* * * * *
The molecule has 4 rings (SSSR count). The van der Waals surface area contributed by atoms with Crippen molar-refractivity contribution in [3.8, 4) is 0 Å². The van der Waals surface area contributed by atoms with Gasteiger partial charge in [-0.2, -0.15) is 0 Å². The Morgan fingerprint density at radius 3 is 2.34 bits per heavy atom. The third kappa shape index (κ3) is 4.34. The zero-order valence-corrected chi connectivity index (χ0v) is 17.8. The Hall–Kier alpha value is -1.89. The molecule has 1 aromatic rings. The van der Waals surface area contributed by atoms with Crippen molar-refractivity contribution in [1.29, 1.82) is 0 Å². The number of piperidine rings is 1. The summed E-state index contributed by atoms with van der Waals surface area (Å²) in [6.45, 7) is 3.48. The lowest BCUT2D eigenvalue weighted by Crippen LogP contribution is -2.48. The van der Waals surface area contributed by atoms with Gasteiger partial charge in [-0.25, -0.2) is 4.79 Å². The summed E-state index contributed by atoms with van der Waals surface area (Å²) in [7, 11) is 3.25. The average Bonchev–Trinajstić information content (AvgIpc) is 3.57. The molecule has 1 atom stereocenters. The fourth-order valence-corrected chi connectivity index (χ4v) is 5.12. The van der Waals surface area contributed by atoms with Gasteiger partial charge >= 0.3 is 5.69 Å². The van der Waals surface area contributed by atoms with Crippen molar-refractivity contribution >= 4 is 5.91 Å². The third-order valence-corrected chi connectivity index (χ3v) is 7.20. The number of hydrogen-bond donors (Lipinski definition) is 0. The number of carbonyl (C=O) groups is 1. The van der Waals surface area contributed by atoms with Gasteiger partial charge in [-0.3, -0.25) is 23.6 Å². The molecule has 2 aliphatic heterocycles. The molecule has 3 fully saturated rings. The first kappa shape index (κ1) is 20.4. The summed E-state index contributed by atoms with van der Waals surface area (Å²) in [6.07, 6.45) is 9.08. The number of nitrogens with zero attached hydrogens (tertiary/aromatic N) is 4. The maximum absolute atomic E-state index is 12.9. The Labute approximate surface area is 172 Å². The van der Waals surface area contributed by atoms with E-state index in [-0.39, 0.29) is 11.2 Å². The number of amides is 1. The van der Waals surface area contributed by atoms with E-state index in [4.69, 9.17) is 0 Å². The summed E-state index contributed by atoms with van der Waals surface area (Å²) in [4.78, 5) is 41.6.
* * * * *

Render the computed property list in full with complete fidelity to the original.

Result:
The molecule has 4 rings (SSSR count). The van der Waals surface area contributed by atoms with Crippen molar-refractivity contribution in [3.8, 4) is 0 Å². The van der Waals surface area contributed by atoms with Gasteiger partial charge in [-0.2, -0.15) is 0 Å². The Morgan fingerprint density at radius 3 is 2.34 bits per heavy atom. The third kappa shape index (κ3) is 4.34. The zero-order valence-corrected chi connectivity index (χ0v) is 17.8. The Hall–Kier alpha value is -1.89. The molecule has 1 aromatic rings. The van der Waals surface area contributed by atoms with Crippen molar-refractivity contribution in [1.29, 1.82) is 0 Å². The number of piperidine rings is 1. The summed E-state index contributed by atoms with van der Waals surface area (Å²) in [6.45, 7) is 3.48. The lowest BCUT2D eigenvalue weighted by Crippen LogP contribution is -2.48. The van der Waals surface area contributed by atoms with Gasteiger partial charge in [-0.25, -0.2) is 4.79 Å². The summed E-state index contributed by atoms with van der Waals surface area (Å²) in [7, 11) is 3.25. The average Bonchev–Trinajstić information content (AvgIpc) is 3.57. The molecule has 1 atom stereocenters. The fourth-order valence-corrected chi connectivity index (χ4v) is 5.12. The van der Waals surface area contributed by atoms with Gasteiger partial charge >= 0.3 is 5.69 Å². The van der Waals surface area contributed by atoms with Crippen molar-refractivity contribution >= 4 is 5.91 Å². The third-order valence-corrected chi connectivity index (χ3v) is 7.20. The number of hydrogen-bond donors (Lipinski definition) is 0. The number of carbonyl (C=O) groups is 1. The van der Waals surface area contributed by atoms with Gasteiger partial charge in [-0.3, -0.25) is 23.6 Å². The molecule has 2 aliphatic heterocycles. The molecule has 3 fully saturated rings. The first kappa shape index (κ1) is 20.4. The summed E-state index contributed by atoms with van der Waals surface area (Å²) in [6.07, 6.45) is 9.08. The number of nitrogens with zero attached hydrogens (tertiary/aromatic N) is 4. The maximum absolute atomic E-state index is 12.9. The Labute approximate surface area is 172 Å². The van der Waals surface area contributed by atoms with E-state index in [-0.39, 0.29) is 11.2 Å². The number of amides is 1. The van der Waals surface area contributed by atoms with E-state index in [4.69, 9.17) is 0 Å². The summed E-state index contributed by atoms with van der Waals surface area (Å²) in [4.78, 5) is 41.6.